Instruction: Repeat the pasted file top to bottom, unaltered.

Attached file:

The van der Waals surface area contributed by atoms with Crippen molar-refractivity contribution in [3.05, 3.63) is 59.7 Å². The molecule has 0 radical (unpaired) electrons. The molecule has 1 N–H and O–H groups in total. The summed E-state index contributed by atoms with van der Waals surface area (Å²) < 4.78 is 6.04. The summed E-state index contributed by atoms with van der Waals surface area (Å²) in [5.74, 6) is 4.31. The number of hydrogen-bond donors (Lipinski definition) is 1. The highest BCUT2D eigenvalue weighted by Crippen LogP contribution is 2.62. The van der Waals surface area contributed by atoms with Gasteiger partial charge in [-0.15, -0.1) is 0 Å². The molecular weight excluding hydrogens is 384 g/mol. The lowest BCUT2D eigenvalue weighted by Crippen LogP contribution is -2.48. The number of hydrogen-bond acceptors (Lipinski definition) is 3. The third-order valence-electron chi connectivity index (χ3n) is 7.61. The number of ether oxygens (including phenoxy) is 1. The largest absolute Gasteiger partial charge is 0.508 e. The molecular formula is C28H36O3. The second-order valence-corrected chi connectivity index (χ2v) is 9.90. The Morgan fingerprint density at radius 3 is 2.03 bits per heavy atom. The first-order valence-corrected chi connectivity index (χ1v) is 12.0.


The van der Waals surface area contributed by atoms with Crippen molar-refractivity contribution in [3.05, 3.63) is 59.7 Å². The molecule has 0 radical (unpaired) electrons. The molecule has 1 N–H and O–H groups in total. The summed E-state index contributed by atoms with van der Waals surface area (Å²) < 4.78 is 6.04. The summed E-state index contributed by atoms with van der Waals surface area (Å²) in [5.74, 6) is 4.31. The number of hydrogen-bond donors (Lipinski definition) is 1. The highest BCUT2D eigenvalue weighted by Crippen LogP contribution is 2.62. The van der Waals surface area contributed by atoms with Gasteiger partial charge in [-0.15, -0.1) is 0 Å². The molecular weight excluding hydrogens is 384 g/mol. The lowest BCUT2D eigenvalue weighted by Crippen LogP contribution is -2.48. The number of hydrogen-bond acceptors (Lipinski definition) is 3. The third-order valence-electron chi connectivity index (χ3n) is 7.61. The number of ether oxygens (including phenoxy) is 1. The largest absolute Gasteiger partial charge is 0.508 e. The molecular formula is C28H36O3. The second-order valence-corrected chi connectivity index (χ2v) is 9.90. The Morgan fingerprint density at radius 3 is 2.03 bits per heavy atom. The first-order valence-corrected chi connectivity index (χ1v) is 12.0.